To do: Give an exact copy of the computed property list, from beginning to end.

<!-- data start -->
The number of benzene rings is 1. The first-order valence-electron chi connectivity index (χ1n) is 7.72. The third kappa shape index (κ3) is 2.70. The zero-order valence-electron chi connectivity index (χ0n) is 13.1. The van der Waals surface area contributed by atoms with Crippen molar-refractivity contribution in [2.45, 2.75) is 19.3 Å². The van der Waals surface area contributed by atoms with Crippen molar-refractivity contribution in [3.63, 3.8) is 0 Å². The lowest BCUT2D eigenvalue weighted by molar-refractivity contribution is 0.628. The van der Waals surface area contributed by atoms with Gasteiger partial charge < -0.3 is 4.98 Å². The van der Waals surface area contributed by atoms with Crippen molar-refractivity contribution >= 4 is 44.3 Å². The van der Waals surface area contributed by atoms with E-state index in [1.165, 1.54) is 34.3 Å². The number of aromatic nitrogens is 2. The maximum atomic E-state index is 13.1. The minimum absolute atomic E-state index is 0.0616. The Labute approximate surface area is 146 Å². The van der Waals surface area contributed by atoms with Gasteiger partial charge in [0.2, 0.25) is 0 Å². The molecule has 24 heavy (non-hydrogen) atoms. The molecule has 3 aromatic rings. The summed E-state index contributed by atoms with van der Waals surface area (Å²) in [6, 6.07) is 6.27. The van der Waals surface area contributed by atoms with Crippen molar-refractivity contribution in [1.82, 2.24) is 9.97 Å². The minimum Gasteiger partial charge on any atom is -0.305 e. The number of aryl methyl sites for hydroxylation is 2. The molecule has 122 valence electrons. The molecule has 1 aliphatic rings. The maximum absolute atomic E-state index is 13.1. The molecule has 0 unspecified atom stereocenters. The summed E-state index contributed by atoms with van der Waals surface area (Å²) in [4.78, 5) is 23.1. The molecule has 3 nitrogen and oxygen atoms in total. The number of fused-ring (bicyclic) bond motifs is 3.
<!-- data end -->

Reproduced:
The number of benzene rings is 1. The first-order valence-electron chi connectivity index (χ1n) is 7.72. The third kappa shape index (κ3) is 2.70. The zero-order valence-electron chi connectivity index (χ0n) is 13.1. The van der Waals surface area contributed by atoms with Crippen molar-refractivity contribution in [2.45, 2.75) is 19.3 Å². The van der Waals surface area contributed by atoms with Crippen molar-refractivity contribution in [3.63, 3.8) is 0 Å². The lowest BCUT2D eigenvalue weighted by molar-refractivity contribution is 0.628. The van der Waals surface area contributed by atoms with Gasteiger partial charge < -0.3 is 4.98 Å². The van der Waals surface area contributed by atoms with Crippen molar-refractivity contribution >= 4 is 44.3 Å². The van der Waals surface area contributed by atoms with E-state index in [1.165, 1.54) is 34.3 Å². The number of aromatic nitrogens is 2. The maximum atomic E-state index is 13.1. The minimum absolute atomic E-state index is 0.0616. The Labute approximate surface area is 146 Å². The van der Waals surface area contributed by atoms with Gasteiger partial charge in [0.2, 0.25) is 0 Å². The molecule has 24 heavy (non-hydrogen) atoms. The molecule has 3 aromatic rings. The summed E-state index contributed by atoms with van der Waals surface area (Å²) in [6, 6.07) is 6.27. The van der Waals surface area contributed by atoms with Crippen molar-refractivity contribution in [1.82, 2.24) is 9.97 Å². The minimum Gasteiger partial charge on any atom is -0.305 e. The number of aryl methyl sites for hydroxylation is 2. The molecule has 122 valence electrons. The molecule has 1 aliphatic rings. The maximum absolute atomic E-state index is 13.1. The molecule has 0 unspecified atom stereocenters. The summed E-state index contributed by atoms with van der Waals surface area (Å²) in [4.78, 5) is 23.1. The molecule has 3 nitrogen and oxygen atoms in total. The number of fused-ring (bicyclic) bond motifs is 3.